2. I love the Bible because I love the people in the Bible. From childhood many of my greatest heroes were men whose lives have been recorded in the Sacred Writings. Daniel, whose faith and dedication to God was so great that the threat of death would not hinder his prayer life. Jacob, who repeatedly overcame seemingly insurmountable hardships without losing faith. Paul, who radically changed his life when confronted with his error, and faithfully served Christ through times of persecution and hatred from every direction. I love to read the accounts of these men. I love to read about Esther, Noah, Peter, Samson, Amos, David, John, etc. Men and women who at times seemed so human while other times their faith soared high above expectation. Men and women who rose above conflict to do what was right. I love to read about these people.
  3. I love the Bible because it changes lives. The Bible has changed my life. I have seen the incredible power of God’s Word in action through the lives of sinners brought to Christ. I have personally experienced positive changes in my life as I have sought to conform to His will. I love teaching the Bible and seeing it “click” in people’s minds. I love to learn the Bible, and I love to help others learn the Bible. When people learn the Bible, they are learning truths that transcend this earth. The Bible does not change lives because it is so well written. The Bible does not change lives because it is so culturally influential. The Bible does not change lives because a preacher might be a great speaker. The Bible changes lives because it comes from God. That thought always blows my mind. The book that I am holding in my hand actually came from the mind of God. When reading Scripture, we are reading insights from the Mind that created and sustains the universe, the God of Israel. This almighty God has spoken. It is an indescribable honor to be able to listen. When we do listen, the Bible changes lives.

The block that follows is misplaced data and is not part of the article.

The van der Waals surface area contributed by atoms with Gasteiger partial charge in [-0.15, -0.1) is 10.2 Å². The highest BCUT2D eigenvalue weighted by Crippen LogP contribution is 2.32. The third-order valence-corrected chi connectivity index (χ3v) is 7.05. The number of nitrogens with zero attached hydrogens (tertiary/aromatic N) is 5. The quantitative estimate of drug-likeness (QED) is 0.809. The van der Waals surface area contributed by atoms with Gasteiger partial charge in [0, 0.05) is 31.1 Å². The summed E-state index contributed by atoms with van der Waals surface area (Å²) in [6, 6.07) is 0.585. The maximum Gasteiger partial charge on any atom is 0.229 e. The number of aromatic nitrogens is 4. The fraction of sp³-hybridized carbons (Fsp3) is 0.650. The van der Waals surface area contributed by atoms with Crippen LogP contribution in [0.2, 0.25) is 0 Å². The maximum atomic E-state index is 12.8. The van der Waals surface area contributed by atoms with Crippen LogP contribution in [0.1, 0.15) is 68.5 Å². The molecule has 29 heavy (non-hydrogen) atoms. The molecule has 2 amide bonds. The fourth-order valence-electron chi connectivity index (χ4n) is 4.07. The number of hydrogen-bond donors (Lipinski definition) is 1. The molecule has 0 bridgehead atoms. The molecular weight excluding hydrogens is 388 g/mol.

I suppose there is a lot more that could be said. For 3,400 years, since the Bible first began to be written and preserved, people have been talking about it. That is not going to stop either. It will continue to strengthen relationships. The lives of the heroes in Scripture will continue to inspire. God will continue to speak His message to generations as long as this earth exists. That excites me! “All flesh is like grass, and all its glory like the flower of grass, the grass withers, and the flower falls off, but the word of the Lord endures forever” (1 Peter 1:24-25). I love this book and will study and preach it as long as I am able.